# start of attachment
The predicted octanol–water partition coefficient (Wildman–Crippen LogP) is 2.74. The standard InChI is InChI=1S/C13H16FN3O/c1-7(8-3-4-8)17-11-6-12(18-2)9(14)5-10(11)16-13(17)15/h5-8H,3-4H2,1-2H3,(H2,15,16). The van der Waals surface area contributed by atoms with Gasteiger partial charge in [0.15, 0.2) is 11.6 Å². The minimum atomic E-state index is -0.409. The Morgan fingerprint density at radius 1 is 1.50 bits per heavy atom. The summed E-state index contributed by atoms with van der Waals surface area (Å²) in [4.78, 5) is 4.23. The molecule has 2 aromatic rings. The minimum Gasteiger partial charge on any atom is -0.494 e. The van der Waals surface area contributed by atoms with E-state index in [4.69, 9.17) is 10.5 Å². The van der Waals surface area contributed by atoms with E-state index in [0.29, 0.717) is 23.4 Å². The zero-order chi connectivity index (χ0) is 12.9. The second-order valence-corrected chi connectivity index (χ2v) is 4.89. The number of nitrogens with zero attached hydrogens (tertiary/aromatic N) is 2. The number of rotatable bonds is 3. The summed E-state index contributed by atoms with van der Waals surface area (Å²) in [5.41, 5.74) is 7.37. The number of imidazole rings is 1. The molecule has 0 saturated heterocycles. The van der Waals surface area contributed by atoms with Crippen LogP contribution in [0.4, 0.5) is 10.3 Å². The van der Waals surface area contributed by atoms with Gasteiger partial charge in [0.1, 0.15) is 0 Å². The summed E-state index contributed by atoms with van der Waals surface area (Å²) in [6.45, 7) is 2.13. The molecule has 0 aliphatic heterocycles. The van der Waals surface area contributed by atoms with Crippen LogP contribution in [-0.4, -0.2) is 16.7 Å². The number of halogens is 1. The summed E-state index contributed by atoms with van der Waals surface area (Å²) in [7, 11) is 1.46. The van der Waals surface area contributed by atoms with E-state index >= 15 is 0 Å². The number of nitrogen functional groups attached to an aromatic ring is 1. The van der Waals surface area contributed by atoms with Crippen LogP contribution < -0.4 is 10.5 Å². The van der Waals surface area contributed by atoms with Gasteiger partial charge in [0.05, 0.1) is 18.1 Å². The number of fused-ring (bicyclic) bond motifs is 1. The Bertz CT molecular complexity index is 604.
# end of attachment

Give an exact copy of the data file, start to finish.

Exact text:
The predicted octanol–water partition coefficient (Wildman–Crippen LogP) is 2.74. The standard InChI is InChI=1S/C13H16FN3O/c1-7(8-3-4-8)17-11-6-12(18-2)9(14)5-10(11)16-13(17)15/h5-8H,3-4H2,1-2H3,(H2,15,16). The van der Waals surface area contributed by atoms with Gasteiger partial charge in [0.15, 0.2) is 11.6 Å². The minimum atomic E-state index is -0.409. The Morgan fingerprint density at radius 1 is 1.50 bits per heavy atom. The summed E-state index contributed by atoms with van der Waals surface area (Å²) in [4.78, 5) is 4.23. The molecule has 2 aromatic rings. The minimum Gasteiger partial charge on any atom is -0.494 e. The van der Waals surface area contributed by atoms with E-state index in [4.69, 9.17) is 10.5 Å². The van der Waals surface area contributed by atoms with E-state index in [0.29, 0.717) is 23.4 Å². The zero-order chi connectivity index (χ0) is 12.9. The second-order valence-corrected chi connectivity index (χ2v) is 4.89. The number of nitrogens with zero attached hydrogens (tertiary/aromatic N) is 2. The number of rotatable bonds is 3. The summed E-state index contributed by atoms with van der Waals surface area (Å²) in [5.41, 5.74) is 7.37. The number of imidazole rings is 1. The molecule has 0 saturated heterocycles. The van der Waals surface area contributed by atoms with Crippen LogP contribution in [0.4, 0.5) is 10.3 Å². The van der Waals surface area contributed by atoms with Gasteiger partial charge in [0.1, 0.15) is 0 Å². The summed E-state index contributed by atoms with van der Waals surface area (Å²) in [6.45, 7) is 2.13. The molecule has 0 aliphatic heterocycles. The van der Waals surface area contributed by atoms with Crippen LogP contribution in [-0.4, -0.2) is 16.7 Å². The number of halogens is 1. The summed E-state index contributed by atoms with van der Waals surface area (Å²) in [7, 11) is 1.46. The van der Waals surface area contributed by atoms with E-state index >= 15 is 0 Å². The number of nitrogen functional groups attached to an aromatic ring is 1. The van der Waals surface area contributed by atoms with Crippen LogP contribution < -0.4 is 10.5 Å². The van der Waals surface area contributed by atoms with Gasteiger partial charge in [0.05, 0.1) is 18.1 Å². The number of fused-ring (bicyclic) bond motifs is 1. The Bertz CT molecular complexity index is 604.